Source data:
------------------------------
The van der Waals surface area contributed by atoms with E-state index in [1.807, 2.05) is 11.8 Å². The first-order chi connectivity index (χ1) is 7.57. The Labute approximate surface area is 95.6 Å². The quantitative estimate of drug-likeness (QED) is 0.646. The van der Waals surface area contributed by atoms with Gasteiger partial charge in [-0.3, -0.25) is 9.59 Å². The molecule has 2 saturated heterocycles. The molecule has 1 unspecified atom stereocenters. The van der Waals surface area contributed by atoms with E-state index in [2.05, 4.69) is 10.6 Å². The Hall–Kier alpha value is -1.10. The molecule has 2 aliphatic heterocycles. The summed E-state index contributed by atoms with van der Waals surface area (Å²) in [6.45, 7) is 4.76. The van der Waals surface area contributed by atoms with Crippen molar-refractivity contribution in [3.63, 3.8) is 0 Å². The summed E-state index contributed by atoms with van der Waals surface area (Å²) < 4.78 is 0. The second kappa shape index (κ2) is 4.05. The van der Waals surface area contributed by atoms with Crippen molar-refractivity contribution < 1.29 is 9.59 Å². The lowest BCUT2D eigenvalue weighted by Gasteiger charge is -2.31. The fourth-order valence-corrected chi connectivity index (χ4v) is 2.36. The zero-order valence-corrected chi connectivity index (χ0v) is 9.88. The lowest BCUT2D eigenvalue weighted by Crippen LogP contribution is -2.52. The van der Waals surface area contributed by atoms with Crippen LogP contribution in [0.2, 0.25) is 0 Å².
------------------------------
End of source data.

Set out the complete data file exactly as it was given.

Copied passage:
The van der Waals surface area contributed by atoms with E-state index in [1.807, 2.05) is 11.8 Å². The first-order chi connectivity index (χ1) is 7.57. The Labute approximate surface area is 95.6 Å². The quantitative estimate of drug-likeness (QED) is 0.646. The van der Waals surface area contributed by atoms with Gasteiger partial charge in [-0.3, -0.25) is 9.59 Å². The molecule has 2 saturated heterocycles. The molecule has 1 unspecified atom stereocenters. The van der Waals surface area contributed by atoms with E-state index in [2.05, 4.69) is 10.6 Å². The Hall–Kier alpha value is -1.10. The molecule has 2 aliphatic heterocycles. The summed E-state index contributed by atoms with van der Waals surface area (Å²) in [6.45, 7) is 4.76. The van der Waals surface area contributed by atoms with Crippen molar-refractivity contribution in [3.63, 3.8) is 0 Å². The summed E-state index contributed by atoms with van der Waals surface area (Å²) < 4.78 is 0. The second kappa shape index (κ2) is 4.05. The van der Waals surface area contributed by atoms with Crippen molar-refractivity contribution < 1.29 is 9.59 Å². The lowest BCUT2D eigenvalue weighted by Gasteiger charge is -2.31. The fourth-order valence-corrected chi connectivity index (χ4v) is 2.36. The zero-order valence-corrected chi connectivity index (χ0v) is 9.88. The lowest BCUT2D eigenvalue weighted by Crippen LogP contribution is -2.52. The van der Waals surface area contributed by atoms with Crippen LogP contribution in [0.2, 0.25) is 0 Å².